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Baboon Model for Dyslipidemia and Atherosclerosis

  • David L. Rainwater
  • John L. VandeBerg
Part of the Developments in Primatology: Progress and Prospects book series (DIPR)

Clinical manifestations of cardiovascular disease (CVD) remain the leading killer of men and women alike in the United States. The pedigreed baboon colony at the Southwest National Primate Research Center affords many advantages for the study of biological risk factors that influence the onset and progression of CVD. Not only is the baboon model amenable to experimentally induced atherosclerosis (McGill et al., 1976), but close phylogenetic and physiological similarities help to ensure that the results are pertinent to understanding human disease. This article focuses on established predictors of CVD risk, such as dyslipidemia and endothelial dysfunction, and the insights that have been gained from research with pedigreed baboons on the effects of diet and genotype, and their interactions, on these important predictive variables.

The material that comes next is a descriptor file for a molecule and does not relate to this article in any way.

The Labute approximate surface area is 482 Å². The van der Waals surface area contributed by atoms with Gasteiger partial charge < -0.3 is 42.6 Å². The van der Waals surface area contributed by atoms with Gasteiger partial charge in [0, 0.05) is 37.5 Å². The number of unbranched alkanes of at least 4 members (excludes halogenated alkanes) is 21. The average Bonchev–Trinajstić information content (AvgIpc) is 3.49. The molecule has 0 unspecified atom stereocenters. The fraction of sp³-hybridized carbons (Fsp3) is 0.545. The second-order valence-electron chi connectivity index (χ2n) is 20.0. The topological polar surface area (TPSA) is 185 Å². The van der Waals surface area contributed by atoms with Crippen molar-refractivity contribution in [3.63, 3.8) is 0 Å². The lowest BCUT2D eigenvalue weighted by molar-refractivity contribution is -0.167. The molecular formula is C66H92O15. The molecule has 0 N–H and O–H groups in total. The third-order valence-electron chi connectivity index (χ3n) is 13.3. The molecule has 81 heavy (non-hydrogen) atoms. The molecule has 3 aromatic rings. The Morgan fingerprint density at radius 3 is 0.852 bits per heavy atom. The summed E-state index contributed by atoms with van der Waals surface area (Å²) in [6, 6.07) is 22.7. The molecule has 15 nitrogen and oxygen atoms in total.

Keywords

Quantitative Trait Locus Cholesteryl Ester Transfer Protein Significant Quantitative Trait Locus Arterial Endothelial Cell Biological Risk Factor 
These keywords were added by machine and not by the authors. This process is experimental and the keywords may be updated as the learning algorithm improves.

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Copyright information

© Springer Science+Business Media, LLC 2009

Authors and Affiliations

  • David L. Rainwater
    • 1
  • John L. VandeBerg
    • 1
    • 2
  1. 1.Department of Genetics, Southwest National Primate Research CenterSouthwest Foundation for Biomedical ResearchSan Antonio
  2. 2.Southwest National Primate Research CenterSouthwest Foundation for Biomedical ResearchSan Antonio

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